Employees hired under the modified term appointment authority are in a non-permanent status in the competitive service for up to five years. The ARI Director is authorized to extend a modified term appointment for up to one additional year. Employees on modified term appointments may be eligible for conversion to career conditional appointments. To be converted, the employee must (1) have been selected for the term position under competitive procedures, with the announcement specifically stating that the individual(s) selected for the term position may be eligible for conversion to a career-conditional appointment at a later date; (2) have served two years of continuous service in the term position; (3) be selected under merit promotion procedures for the permanent position; and (4) be performing at the acceptable level of performance with a current score of 30 or greater.
The Flexible Length and Renewable Term Technical Appointment authority will allow ARI to appoint qualified candidates who are not currently DoD civilian employees, or who are DoD civilian employees in term appointments, into any scientific, technical, engineering, and mathematic positions, including technicians, for a period of more than one year but not more than six years. The appointment of any individual under this authority may be extended without limit in up to six year increments at any time during any term of service under conditions set forth by the ARI Director. These appointments will allow ARI to dynamically shape the workforce to respond to mission requirements. Consistent with section 1109(b)1) of the NDAA for FY 2016, as amended, employees hired under this provision will be counted as fractional employees of the laboratory for the purpose of determining workforce size of the laboratory. All waivers published in 82 FR 43339 apply to this demonstration project.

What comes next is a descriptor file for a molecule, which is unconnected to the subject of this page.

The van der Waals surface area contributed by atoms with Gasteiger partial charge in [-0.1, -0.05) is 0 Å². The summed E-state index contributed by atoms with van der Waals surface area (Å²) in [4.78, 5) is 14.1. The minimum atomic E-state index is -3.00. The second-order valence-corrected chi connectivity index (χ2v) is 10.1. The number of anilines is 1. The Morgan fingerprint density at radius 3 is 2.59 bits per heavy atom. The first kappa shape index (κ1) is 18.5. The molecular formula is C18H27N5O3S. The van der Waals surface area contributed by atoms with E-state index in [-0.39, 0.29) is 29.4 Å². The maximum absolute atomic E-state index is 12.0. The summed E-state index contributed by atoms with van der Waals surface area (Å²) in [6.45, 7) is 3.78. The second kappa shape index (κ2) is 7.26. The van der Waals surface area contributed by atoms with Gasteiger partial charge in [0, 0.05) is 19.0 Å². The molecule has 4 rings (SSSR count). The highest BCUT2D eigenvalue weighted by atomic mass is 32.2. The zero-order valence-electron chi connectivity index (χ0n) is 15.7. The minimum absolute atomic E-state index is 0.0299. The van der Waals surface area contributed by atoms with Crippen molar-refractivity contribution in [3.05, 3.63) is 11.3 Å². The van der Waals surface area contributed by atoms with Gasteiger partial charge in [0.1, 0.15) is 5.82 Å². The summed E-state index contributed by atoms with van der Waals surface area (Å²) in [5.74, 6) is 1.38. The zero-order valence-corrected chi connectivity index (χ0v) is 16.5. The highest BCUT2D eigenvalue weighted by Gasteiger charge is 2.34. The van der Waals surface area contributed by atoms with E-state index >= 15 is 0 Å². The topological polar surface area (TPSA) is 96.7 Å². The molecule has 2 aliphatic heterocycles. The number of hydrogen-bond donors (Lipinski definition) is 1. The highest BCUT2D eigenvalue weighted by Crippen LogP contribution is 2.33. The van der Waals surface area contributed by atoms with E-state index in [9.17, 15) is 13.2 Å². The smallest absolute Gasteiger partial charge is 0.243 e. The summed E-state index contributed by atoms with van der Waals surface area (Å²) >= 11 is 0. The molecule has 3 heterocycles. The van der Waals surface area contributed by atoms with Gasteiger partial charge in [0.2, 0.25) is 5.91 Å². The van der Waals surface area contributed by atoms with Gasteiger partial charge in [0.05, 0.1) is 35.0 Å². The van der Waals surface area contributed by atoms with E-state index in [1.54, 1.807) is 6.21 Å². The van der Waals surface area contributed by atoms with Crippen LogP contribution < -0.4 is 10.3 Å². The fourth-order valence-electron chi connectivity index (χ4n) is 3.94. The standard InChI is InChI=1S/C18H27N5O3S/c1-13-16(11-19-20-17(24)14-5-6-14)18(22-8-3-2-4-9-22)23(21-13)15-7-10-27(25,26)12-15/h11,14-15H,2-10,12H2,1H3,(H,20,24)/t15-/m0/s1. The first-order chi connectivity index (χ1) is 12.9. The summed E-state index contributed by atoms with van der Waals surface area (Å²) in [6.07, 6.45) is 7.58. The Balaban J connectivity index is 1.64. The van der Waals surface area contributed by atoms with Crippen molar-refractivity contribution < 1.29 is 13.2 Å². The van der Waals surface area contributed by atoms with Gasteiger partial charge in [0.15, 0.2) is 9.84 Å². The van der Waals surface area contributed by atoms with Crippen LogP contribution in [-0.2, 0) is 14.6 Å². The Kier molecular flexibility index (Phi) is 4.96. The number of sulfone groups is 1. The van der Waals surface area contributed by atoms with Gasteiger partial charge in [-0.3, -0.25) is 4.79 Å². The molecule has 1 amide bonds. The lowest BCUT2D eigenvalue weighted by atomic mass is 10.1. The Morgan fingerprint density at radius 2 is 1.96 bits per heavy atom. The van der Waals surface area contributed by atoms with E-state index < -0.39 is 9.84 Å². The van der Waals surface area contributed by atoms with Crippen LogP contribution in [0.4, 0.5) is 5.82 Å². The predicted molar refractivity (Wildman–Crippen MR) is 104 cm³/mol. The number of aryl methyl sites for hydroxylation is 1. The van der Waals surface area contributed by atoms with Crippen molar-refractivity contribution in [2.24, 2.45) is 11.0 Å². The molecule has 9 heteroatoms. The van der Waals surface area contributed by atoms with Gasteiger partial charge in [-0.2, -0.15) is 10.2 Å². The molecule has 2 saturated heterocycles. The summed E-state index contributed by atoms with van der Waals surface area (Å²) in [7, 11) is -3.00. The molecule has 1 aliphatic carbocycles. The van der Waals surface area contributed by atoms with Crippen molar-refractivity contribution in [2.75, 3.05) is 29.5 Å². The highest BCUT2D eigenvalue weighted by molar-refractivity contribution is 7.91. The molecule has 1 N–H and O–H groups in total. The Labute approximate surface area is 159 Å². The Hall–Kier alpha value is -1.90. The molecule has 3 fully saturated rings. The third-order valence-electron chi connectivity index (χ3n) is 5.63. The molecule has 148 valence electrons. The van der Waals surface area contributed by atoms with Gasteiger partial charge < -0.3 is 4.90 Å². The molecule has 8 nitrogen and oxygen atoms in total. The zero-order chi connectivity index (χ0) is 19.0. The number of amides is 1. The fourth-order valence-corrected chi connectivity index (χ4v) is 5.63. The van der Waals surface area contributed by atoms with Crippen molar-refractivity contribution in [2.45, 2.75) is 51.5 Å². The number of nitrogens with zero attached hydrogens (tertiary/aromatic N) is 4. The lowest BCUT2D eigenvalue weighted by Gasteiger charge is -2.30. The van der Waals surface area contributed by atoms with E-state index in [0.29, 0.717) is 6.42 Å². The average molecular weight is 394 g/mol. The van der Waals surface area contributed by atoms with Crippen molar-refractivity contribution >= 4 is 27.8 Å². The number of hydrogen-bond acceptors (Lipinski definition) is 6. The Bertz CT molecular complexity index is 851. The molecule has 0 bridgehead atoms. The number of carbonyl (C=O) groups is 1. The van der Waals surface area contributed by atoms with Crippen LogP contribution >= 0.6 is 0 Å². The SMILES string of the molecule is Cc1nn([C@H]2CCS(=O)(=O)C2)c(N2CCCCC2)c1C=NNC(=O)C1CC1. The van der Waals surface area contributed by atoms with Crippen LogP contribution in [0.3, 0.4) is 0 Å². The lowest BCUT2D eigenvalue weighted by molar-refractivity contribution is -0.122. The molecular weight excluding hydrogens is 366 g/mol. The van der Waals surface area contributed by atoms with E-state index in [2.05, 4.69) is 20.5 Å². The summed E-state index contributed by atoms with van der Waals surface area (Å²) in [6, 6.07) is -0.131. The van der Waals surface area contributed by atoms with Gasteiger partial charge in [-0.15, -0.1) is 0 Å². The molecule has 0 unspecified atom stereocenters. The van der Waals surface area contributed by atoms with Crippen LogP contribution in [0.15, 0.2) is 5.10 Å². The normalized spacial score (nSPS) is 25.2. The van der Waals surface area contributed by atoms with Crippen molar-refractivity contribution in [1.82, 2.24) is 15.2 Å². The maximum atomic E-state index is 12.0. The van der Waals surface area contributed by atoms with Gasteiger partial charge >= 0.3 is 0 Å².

Employees appointed under Flexible Length and Renewable Term Technical Appointments may be eligible for noncompetitive conversion to a permanent appointment if the job announcement clearly states the possibility of being made permanent, in addition to any other provision in the STRL's modified term appointment authority. Unless otherwise eligible for a noncompetitive hiring authority, positions filled under this authority must be competed. Job opportunity announcements must clearly identify the type of appointment and the expected duration of initial appointment (up to six years). Appointees will also be afforded the opportunity to apply for vacancies that are otherwise limited to “status” candidates as described in 82 FR 43339.
Employees serving under term appointments will be covered by the plan's pay-for-performance system.
6. Extended Probationary or Trial Period